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Sample records for trailside snowcover rpd-49

  1. Fractional Snow-Cover Mapping Through Artificial Neural Network Analysis of MODIS Surface Reflectance. 

    E-Print Network [OSTI]

    Dobreva, Iliyana D.

    2010-07-14

    Accurate areal measurements of snow-cover extent are important for hydrological and climate modeling. The traditional method of mapping snow cover is binary where a pixel is approximated to either snow-covered or snow-free. Fractional snow cover...

  2. Retrieval of subpixel snow-covered area and grain size from imaging spectrometer data

    E-Print Network [OSTI]

    Dozier, Jeff

    Retrieval of subpixel snow-covered area and grain size from imaging spectrometer data Thomas H 2002 Abstract We describe and validate an automated model that retrieves subpixel snow-covered area multiple endmember spectral mixtures with a spectral library of snow, vegetation, rock, and soil. We derive

  3. Snow-Cover Condition in Japan and Damage of the Sugi (Cryptomeria Japonica D. Don)'

    E-Print Network [OSTI]

    Snow-Cover Condition in Japan and Damage of the Sugi (Cryptomeria Japonica D. Don)' HideakiTaira2 of Honshu (the main island), along the Japan Sea has heavy snow in winter. In some places, snow piles up more than four meters and the ground is coverd with snow about one hundred and forty days a year

  4. The Effect of Grain Size on Spectral Mixture Analysis of Snow-Covered Area from

    E-Print Network [OSTI]

    Dozier, Jeff

    The Effect of Grain Size on Spectral Mixture Analysis of Snow-Covered Area from AVIRIS Data Thomas to improve spectral mixture Results were verified with a high spatial resolution aerial analysis of snow of multiple snow endmembers. Snow reflectance of fraction under/overflow and residuals confirmed mix- in near

  5. Statistical evaluation of remotely sensed snow-cover products with constraints from streamflow and SNOTEL measurements

    E-Print Network [OSTI]

    Texas at San Antonio, University of

    Statistical evaluation of remotely sensed snow-cover products with constraints from streamflow and SNOTEL measurements Xiaobing Zhoua,*, Hongjie Xieb , Jan M.H. Hendrickxa a Department of Earth; accepted 26 October 2004 Abstract Using streamflow and Snowpack Telemetry (SNOTEL) measurements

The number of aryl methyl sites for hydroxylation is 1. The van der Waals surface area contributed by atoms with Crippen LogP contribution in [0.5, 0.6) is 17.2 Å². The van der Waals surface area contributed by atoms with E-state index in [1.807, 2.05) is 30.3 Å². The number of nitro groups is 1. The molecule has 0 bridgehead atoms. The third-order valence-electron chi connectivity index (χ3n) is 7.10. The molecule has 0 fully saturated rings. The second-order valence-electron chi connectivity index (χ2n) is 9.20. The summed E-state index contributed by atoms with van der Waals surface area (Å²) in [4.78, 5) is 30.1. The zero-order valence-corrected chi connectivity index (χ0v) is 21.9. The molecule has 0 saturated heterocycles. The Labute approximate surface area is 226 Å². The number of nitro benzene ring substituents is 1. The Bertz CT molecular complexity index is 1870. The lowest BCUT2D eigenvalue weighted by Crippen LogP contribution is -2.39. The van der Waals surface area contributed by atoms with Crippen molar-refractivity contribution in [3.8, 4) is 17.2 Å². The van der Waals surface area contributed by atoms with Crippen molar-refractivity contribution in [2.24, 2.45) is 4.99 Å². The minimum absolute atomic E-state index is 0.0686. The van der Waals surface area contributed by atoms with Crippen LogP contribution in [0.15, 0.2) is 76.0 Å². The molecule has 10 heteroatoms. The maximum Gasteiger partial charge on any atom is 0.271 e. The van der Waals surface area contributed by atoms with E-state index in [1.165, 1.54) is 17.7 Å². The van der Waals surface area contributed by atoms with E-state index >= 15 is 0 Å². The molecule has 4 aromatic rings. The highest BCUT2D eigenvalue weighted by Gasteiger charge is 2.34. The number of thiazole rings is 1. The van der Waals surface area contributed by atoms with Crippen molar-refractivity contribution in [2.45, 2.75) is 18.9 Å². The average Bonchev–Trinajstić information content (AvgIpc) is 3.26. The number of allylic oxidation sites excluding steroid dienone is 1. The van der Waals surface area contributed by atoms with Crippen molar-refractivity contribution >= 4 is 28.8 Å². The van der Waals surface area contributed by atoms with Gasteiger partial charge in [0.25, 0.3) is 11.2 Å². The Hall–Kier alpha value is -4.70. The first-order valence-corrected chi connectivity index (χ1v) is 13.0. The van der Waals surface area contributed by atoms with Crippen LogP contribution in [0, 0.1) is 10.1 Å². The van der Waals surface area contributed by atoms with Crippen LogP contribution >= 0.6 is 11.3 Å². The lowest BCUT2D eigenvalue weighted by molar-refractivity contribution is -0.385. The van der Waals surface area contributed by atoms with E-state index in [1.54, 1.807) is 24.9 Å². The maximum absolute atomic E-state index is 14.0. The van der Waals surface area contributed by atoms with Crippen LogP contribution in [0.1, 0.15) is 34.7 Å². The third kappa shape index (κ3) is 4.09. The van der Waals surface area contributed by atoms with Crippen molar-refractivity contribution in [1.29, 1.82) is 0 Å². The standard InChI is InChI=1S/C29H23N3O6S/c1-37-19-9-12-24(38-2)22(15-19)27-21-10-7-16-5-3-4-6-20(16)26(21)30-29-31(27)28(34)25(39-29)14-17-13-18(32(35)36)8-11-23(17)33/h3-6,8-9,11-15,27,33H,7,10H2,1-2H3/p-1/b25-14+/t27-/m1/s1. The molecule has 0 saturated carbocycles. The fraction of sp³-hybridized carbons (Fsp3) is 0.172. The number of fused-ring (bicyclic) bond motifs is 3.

6. Carbon and Nitrogen Cycling in Snow-Covered Environments

    E-Print Network [OSTI]

    Grogan, Paul

    snow cover through shading, wind sheltering, and interception. Changes in snow cover associated and nitrogen cycling. Introduction Approximately 60% of the terrestrial earth surface experiences seasonal snow

  7. Snowpack controls on nitrogen cycling and export in seasonally snow-covered catchments

    E-Print Network [OSTI]

    Williams, Mark W.

    a conceptual model of how snow cover controls subnivial (below snowpack) microbial processes and N leachate and there is little microbial activity and N leachate is high. In zone II, total microbial activity is highly variable and the amount of N leachate is highly variable. In zone III, total microbial activity is high

  8. Submitted to the Arctic Centre on April 22, 2003 A snow-cover experiment at Tarfala Research Station

    E-Print Network [OSTI]

    Moore, John

    , drills, shovels and spades, but by radio waves as well. In the present report we investigate whether elaborate snow-pit digging for direct visual observations. #12;3 Figure 0. Schematic diagram

  9. MODIS snow albedo bias at high solar zenith angles relative to theory and to in situ observations in Greenland

    E-Print Network [OSTI]

    Wang, Xianwei; Zender, Charles S

    2010-01-01

    speci?c surface area of dry snow: Isothermal and temperatureresponse from black carbon in snow. Journal of Geophysicalassessment of the MODIS snow-cover products. Hydrological

  10. Daytime Arctic Cloud Detection based on Multi-angle Satellite Data with Case Studies

    E-Print Network [OSTI]

    Yu, Bin

    that the strongest dependences of surface air temperatures on increasing atmospheric carbon dioxide levels will occur of the similar remote sensing characteristics of clouds, ice- and snow-covered surfaces. This paper proposes two

  11. A comparison of AMSR-E/Aqua snow products with in situ observations and MODIS snow cover products in the Mackenzie River Basin, Canada

    E-Print Network [OSTI]

    Tong, J; Velicogna, I; Velicogna, I

    2010-01-01

    MODIS images-potential for snow cover mapping. Water Resour.R.D. Northern hemisphere snow cover variability and changeof remotely sensed snow-cover products with constraints from

  12. A Comparison of AMSR-E/Aqua Snow Products with in situ Observations and MODIS Snow Cover Products in the Mackenzie River Basin, Canada

    E-Print Network [OSTI]

    Tong, Jinjun; Velicogna, Isabella

    2010-01-01

    MODIS images-potential for snow cover mapping. Water Resour.R.D. Northern hemisphere snow cover variability and changeof remotely sensed snow-cover products with constraints from

  13. Present-day climate forcing and response from black carbon in snow